d) not grant planning permission for peat extraction from new or extended sites;


Cheshire East Local Plan Strategy


Page 148

Policy SE 10

Cheshire East will make provision for an adequate and steady supply of minerals in support of sustainable economic growth without unacceptable adverse impacts on the environment having considered the need to conserve finite natural resources as far as possible and safeguard them for future generations. To achieve this, the council will:

9. Not support proposals for peat extraction from new or extended sites


Page 149

13.103 To enable the provision of a steady and adequate supply of both aggregate and industrial minerals, allocations in the form of specific sites, preferred areas and/or an area of search for potential future minerals development will be identified through the Site Allocations and Development Policies Document. This approach to allocations is considered to offer a level of certainty as to where potential mineral extraction may take place, whilst providing a degree of flexibility to meet needs over the plan period. This will involve reviewing existing allocations in the Cheshire Replacement Minerals Local Plan 1999. New allocations will be subject to necessary environmental assessment and sustainability appraisal. New sites, or extensions to existing sites for future peat extraction, will not be included consistent with national planning policy.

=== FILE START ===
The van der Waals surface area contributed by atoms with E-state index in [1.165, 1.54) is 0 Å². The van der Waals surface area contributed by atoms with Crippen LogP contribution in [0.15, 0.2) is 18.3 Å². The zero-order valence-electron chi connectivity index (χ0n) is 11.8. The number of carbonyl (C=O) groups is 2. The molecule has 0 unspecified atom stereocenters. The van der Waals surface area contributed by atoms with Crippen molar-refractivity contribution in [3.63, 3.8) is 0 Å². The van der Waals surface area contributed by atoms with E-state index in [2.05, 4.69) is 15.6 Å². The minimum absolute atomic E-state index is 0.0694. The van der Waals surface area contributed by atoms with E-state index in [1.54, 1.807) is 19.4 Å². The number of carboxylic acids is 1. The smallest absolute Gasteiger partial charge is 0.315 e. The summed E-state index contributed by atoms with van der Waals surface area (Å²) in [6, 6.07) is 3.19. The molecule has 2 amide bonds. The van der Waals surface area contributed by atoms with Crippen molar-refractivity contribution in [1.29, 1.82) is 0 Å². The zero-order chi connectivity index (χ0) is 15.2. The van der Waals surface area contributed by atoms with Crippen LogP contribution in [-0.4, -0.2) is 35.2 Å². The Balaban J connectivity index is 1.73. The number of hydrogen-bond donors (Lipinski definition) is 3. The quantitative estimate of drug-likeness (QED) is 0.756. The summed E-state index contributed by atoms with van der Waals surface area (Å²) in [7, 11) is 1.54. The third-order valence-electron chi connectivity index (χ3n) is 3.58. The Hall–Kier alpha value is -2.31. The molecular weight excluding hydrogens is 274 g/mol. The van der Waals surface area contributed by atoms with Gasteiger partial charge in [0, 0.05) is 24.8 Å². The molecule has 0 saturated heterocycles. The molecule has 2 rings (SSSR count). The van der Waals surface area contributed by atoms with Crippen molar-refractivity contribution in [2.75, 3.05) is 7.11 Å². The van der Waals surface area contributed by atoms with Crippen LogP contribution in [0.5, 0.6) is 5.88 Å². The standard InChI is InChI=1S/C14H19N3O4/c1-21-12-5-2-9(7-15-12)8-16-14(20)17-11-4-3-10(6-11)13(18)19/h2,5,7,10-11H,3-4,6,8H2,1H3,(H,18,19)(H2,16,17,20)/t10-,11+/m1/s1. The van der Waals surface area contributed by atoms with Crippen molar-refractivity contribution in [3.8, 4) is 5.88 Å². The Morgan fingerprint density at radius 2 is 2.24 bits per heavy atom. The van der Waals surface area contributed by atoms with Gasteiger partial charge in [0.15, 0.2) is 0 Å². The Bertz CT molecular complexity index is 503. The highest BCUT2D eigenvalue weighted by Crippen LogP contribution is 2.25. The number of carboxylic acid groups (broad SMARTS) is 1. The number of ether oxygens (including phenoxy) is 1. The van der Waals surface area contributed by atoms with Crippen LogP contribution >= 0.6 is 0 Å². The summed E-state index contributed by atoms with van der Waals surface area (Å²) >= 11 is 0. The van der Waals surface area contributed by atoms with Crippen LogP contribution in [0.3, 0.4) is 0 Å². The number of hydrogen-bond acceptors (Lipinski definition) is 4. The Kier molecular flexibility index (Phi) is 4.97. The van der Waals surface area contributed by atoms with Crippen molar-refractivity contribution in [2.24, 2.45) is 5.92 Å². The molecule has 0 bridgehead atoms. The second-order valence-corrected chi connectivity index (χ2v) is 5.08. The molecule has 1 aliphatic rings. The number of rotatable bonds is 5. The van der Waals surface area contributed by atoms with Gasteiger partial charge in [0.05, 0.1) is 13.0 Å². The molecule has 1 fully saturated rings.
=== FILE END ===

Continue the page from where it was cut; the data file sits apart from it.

Page 151

13.112 Proposals for the extraction of peat at new or extended sites in Cheshire East, will not be supported, reflecting the national planning policy position on peat extraction.